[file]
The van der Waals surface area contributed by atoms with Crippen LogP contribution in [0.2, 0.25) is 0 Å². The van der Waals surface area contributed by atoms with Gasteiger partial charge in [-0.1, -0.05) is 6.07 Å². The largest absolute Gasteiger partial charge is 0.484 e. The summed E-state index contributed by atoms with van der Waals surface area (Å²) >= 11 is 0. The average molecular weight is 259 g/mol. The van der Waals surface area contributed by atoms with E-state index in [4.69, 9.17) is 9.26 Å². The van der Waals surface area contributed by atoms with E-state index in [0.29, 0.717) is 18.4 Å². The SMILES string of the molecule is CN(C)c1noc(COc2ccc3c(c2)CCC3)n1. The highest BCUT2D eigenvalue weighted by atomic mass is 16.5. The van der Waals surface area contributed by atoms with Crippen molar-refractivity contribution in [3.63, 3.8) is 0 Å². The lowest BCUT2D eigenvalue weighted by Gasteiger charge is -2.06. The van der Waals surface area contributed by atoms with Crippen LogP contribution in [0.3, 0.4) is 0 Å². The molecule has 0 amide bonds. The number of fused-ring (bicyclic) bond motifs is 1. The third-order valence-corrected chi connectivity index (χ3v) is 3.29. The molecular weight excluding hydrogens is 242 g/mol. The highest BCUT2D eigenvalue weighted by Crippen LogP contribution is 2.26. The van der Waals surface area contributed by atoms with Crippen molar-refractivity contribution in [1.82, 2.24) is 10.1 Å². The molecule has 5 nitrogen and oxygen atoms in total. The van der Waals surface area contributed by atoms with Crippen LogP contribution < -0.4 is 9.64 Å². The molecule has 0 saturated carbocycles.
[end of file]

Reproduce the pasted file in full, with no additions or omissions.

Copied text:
The van der Waals surface area contributed by atoms with Crippen LogP contribution in [0.2, 0.25) is 0 Å². The van der Waals surface area contributed by atoms with Gasteiger partial charge in [-0.1, -0.05) is 6.07 Å². The largest absolute Gasteiger partial charge is 0.484 e. The summed E-state index contributed by atoms with van der Waals surface area (Å²) >= 11 is 0. The average molecular weight is 259 g/mol. The van der Waals surface area contributed by atoms with E-state index in [4.69, 9.17) is 9.26 Å². The van der Waals surface area contributed by atoms with E-state index in [0.29, 0.717) is 18.4 Å². The SMILES string of the molecule is CN(C)c1noc(COc2ccc3c(c2)CCC3)n1. The highest BCUT2D eigenvalue weighted by atomic mass is 16.5. The van der Waals surface area contributed by atoms with Crippen molar-refractivity contribution in [3.63, 3.8) is 0 Å². The lowest BCUT2D eigenvalue weighted by Gasteiger charge is -2.06. The van der Waals surface area contributed by atoms with Crippen LogP contribution in [0.3, 0.4) is 0 Å². The molecule has 0 amide bonds. The number of fused-ring (bicyclic) bond motifs is 1. The third-order valence-corrected chi connectivity index (χ3v) is 3.29. The molecular weight excluding hydrogens is 242 g/mol. The highest BCUT2D eigenvalue weighted by Crippen LogP contribution is 2.26. The van der Waals surface area contributed by atoms with Crippen molar-refractivity contribution in [1.82, 2.24) is 10.1 Å². The molecule has 5 nitrogen and oxygen atoms in total. The van der Waals surface area contributed by atoms with Crippen LogP contribution < -0.4 is 9.64 Å². The molecule has 0 saturated carbocycles.